5 Important Media Sales Lessons From 1200 Business Owners

The great thing about sales is that there are lessons every day. Sometimes they’re new ones, and sometimes they’re painful reminders of lessons we’ve forgotten.

sales lessons from skeptical businesspeople

photo by Kurhan/dpc

In the past six years as a consultant and sales trainer, I’ve met with about 1200 business owners and managers all over the United States.

Because I’m not “the salesman” anymore, businesspeople are now willing to tell me exactly how they feel about the television, radio, digital, print, outdoor, and transit salespeople who call on them every day… and sometimes how they feel about me!

Here are five things I’ve learned from 1200 business owners:

1. They don’t like it when you haven’t done your homework. This lesson was driven home in 2011 when an HVAC dealer chewed me out, in front of an AE and her sales manager, because I hadn’t looked the store up online before the meeting. “You could’ve found out the answers to your last three questions by looking at our website. Why should I waste my time with you when you couldn’t be bothered to do a little basic research?”

I haven’t made that mistake since, and I now emphasize it in my training. If you haven’t spent some time with their website before your first meeting with them, there isn’t going to be a second meeting.

Read “How I Began My Sales Career” Stories — and Tell Yours — Here!

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There’s more to pre-call research than just the business’ website. I’ve written an e-book on how to prepare for a sales call in 15 minutes or less. You should download it and read it.

2. They don’t expect perfection, but they expect you to make things right. Customers understand that things can go wrong, and they are willing to give you some slack — but only if you pro-actively take responsibility. This means notifying the client immediately when something goes wrong, and quickly offering a well-thought-out solution. The best way, by far, to deliver bad news is in person. The second best way is the telephone.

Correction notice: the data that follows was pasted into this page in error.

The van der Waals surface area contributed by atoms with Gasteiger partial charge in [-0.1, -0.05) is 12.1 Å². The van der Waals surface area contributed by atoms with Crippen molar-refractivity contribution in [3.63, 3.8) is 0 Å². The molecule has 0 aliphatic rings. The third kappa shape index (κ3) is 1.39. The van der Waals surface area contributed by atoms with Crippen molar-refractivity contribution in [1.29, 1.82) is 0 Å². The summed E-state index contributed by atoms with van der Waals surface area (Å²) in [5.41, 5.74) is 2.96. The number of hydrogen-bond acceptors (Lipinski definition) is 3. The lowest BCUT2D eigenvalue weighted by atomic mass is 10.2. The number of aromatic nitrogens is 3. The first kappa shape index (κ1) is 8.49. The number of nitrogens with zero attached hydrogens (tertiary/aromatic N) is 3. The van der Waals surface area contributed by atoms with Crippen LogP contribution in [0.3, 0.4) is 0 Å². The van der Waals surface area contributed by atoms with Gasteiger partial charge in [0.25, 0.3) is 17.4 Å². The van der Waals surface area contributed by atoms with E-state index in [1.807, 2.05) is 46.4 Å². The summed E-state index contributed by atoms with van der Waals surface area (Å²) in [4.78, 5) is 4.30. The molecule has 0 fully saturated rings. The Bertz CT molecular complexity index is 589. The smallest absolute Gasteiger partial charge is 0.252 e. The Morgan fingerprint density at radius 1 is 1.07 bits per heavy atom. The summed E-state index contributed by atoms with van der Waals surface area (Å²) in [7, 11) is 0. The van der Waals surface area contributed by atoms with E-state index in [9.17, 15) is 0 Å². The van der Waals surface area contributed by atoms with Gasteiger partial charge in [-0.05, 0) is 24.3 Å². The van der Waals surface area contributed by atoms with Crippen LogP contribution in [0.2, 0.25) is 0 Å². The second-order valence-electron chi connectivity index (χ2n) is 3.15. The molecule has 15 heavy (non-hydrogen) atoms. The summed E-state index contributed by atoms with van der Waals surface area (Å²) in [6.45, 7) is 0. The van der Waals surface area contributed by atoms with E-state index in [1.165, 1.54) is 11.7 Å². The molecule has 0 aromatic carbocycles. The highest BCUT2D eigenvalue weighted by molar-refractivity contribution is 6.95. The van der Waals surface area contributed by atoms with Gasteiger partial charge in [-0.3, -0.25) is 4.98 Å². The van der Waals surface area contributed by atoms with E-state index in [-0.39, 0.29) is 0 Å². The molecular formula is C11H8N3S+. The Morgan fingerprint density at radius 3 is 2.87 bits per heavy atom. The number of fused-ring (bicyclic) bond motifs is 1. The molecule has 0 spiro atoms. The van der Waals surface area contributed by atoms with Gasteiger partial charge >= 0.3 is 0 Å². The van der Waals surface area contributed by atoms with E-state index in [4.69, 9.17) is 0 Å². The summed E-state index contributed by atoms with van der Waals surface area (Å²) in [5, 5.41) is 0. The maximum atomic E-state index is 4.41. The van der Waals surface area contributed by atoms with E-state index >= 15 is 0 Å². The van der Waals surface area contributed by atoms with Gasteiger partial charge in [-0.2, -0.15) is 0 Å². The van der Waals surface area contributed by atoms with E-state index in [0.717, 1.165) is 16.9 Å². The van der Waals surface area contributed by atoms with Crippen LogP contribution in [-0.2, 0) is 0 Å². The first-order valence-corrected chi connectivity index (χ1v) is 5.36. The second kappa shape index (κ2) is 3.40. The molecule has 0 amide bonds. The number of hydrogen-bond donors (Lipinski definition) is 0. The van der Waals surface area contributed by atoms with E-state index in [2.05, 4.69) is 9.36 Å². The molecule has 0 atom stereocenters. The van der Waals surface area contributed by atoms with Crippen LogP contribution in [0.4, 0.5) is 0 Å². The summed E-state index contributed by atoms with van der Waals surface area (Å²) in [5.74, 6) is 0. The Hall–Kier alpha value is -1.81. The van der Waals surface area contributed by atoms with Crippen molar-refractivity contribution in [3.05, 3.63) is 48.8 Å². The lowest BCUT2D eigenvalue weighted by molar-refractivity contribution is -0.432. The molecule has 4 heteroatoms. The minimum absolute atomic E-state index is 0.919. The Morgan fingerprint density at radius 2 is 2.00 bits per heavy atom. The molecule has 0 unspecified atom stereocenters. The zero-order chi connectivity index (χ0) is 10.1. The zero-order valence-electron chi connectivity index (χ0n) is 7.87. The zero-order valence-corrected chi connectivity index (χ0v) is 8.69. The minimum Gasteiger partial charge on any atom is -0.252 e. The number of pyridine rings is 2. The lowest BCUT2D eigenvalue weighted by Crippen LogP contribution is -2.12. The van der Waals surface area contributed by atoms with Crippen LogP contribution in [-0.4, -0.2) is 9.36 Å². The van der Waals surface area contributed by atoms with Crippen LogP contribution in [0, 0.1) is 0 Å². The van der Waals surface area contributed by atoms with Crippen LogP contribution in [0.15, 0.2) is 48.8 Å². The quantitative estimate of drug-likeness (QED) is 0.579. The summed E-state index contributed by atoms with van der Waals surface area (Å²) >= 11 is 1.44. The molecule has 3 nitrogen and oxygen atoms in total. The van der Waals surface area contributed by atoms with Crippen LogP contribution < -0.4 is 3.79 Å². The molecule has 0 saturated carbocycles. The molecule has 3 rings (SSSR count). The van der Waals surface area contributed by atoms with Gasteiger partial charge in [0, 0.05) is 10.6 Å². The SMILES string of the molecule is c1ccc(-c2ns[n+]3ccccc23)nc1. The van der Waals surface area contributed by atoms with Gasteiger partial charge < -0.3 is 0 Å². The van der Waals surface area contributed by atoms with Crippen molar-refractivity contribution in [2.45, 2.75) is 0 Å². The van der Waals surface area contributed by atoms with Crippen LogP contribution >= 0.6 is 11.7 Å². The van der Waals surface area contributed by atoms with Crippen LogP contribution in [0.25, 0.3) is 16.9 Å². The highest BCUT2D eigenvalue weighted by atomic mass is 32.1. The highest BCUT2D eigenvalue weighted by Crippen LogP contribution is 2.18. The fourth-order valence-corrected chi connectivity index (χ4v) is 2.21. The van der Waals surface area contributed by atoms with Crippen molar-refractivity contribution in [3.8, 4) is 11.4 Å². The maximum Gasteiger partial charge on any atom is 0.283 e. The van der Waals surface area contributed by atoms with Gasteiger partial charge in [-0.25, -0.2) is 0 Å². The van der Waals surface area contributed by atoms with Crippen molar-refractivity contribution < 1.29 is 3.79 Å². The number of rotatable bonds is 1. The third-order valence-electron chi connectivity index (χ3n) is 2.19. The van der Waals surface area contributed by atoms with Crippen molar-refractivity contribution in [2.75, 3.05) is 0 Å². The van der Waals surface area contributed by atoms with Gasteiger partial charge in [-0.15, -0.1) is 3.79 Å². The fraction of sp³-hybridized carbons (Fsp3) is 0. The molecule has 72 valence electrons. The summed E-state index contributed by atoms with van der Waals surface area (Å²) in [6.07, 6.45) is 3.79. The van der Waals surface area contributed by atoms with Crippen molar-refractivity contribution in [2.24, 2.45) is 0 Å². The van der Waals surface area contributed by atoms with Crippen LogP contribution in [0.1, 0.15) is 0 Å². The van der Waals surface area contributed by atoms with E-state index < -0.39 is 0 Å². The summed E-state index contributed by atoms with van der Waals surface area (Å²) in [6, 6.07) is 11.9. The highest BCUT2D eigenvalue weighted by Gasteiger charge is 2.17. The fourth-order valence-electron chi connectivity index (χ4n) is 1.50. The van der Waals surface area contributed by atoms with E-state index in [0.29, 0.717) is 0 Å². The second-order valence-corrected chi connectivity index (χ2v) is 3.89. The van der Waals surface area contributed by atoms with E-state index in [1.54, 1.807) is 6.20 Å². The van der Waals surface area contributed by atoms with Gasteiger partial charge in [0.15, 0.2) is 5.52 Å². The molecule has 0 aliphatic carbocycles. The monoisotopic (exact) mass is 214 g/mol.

The worst way to deliver bad news? Email.

3. They will answer your questions… but it’s up to you to ask. In any given week I will ask 20 different business owners how much they spend on advertising and exactly where they spend it. On average, 16 will give me the information without any resistance, and another two will do so after some prompting. There are always going to be a couple of soreheads. The same goes for things like gross sales, average transaction, closing percentage, and margin.

Sometimes they have to look the information up — I’ve seen people leave the room and come back with big notebooks filled with spreadsheets. But they’ll do it if you ask. Here’s a powerful 3-question method for getting at the advertising budget.


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4. Rankers do not belong in a presentation to a direct client. Rankers breed cynicism — many clients have seen dozens of rankers from the dozens of salespeople who have been in before you (see Lesson #1 above), and they have figured out that the seller’s radio or TV station is always Number One on the list.

Rankers also create the risk that the conversation will turn toward a property that’s not yours. Even if you’re at the top of the list, the client may love a show on Station #3… and the ranker will remind the customer that he meant to call the rep from that station back. Leave the rankers in your desk for agency pitches.

5.  A hard close might get you a signature… but it can kill a relationship.

I learned this first as a salesperson for the New York Mets when the owner of a sanitation company scrawled “Cancelled” across his luxury suite contract, sent it to me by registered mail, and refused to take my calls.

I learned it again as a radio seller when, under pressure from my boss to hit my “Indy Race” sponsorship package quota, I leaned hard on the local manager of a wireless company. He signed the contract, ran the ads, paid the bill, and never talked to me again.

A couple of years ago a television sales manager told me I wasn’t closing hard enough. I agreed to let her “show me how it’s done”. For two days she browbeat each customer at the end of my presentations. Several were visibly offended, but four of them signed in the room. The following week two of them canceled the deals. One of them told the AE, “I just signed so you’d let me leave.”

Should you ask for the order, probe for objections, and address concerns? Absolutely.

But think about how you’ve felt when an aggressive salesperson tried to pressure you into a decision you weren’t ready to make.

A decision made by a client who is ready to decide is much more likely to stick… and so is the relationship.

Question: What’s the most important sales lesson you’ve learned from your customers? You can leave a comment by clicking here.



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